In preparation for teaching a course at the New Hampshire Institute of Biblical Studies, I have been reading a lot of history – both sacred and secular. In conversation with another instructor at the school, I picked up A Short History of Christianity by Stephen Tomkins as a possible textbook.
History is not simply one story, but a tapestry of many different elements that weave in and out of each other’s spheres of influences. There are tremendous, towering personalities who effect tremendous change; but then there are seemingly insignificant influences that slowly erode or build nations and movements. History’s realities are more complex than can ever be embodied in a single work.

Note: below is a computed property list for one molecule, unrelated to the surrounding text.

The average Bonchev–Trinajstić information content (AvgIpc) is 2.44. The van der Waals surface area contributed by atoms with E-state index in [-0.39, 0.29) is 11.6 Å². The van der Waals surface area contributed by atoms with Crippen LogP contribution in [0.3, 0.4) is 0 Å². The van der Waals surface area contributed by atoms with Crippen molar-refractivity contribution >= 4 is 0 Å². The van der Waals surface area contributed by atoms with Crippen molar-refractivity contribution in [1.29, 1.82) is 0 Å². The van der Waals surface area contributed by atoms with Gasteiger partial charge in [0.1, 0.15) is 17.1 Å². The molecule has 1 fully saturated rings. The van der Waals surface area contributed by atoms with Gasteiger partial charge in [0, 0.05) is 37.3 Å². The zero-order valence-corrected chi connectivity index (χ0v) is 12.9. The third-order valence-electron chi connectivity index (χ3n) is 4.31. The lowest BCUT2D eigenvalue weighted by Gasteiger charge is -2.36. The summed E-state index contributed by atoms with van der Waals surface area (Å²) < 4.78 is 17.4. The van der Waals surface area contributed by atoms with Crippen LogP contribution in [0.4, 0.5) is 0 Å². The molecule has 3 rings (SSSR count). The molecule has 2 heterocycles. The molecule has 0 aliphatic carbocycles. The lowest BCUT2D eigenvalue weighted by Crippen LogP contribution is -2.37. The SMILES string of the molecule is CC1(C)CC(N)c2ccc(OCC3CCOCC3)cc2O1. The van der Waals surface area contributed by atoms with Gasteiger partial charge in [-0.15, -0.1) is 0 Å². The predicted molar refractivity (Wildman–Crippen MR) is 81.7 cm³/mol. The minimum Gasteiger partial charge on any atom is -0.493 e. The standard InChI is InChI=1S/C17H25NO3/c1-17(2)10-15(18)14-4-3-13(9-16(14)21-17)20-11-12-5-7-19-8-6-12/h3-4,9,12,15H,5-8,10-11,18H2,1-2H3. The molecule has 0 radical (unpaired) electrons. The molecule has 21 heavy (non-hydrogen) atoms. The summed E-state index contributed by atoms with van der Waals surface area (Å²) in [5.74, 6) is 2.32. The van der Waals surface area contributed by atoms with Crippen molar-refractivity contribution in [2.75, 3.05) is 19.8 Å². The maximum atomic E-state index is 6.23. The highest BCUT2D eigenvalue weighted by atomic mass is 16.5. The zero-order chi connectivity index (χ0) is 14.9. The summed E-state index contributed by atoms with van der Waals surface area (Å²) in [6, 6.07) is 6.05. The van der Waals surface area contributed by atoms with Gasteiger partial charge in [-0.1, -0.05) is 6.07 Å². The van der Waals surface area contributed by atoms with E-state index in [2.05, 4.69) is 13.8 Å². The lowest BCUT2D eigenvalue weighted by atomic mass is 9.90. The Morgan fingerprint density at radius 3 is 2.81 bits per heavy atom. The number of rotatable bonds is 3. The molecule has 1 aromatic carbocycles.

That being said, Tomkins’ book was an entertaining romp through the complex and often confusing Christian millennia. The book is a very high level survey of historical events and Tomkins does a great job of keeping focused without getting too bogged down in details. When you consider just how broad a topic he is dealing with, this ability should not go unnoticed.
In short, if you’re looking for a brief, well-written survey of the Christian era, then I’d definitely check this book out. It is not objective. Tomkins perspective is borders on irreverently sarcastic, so just be warned.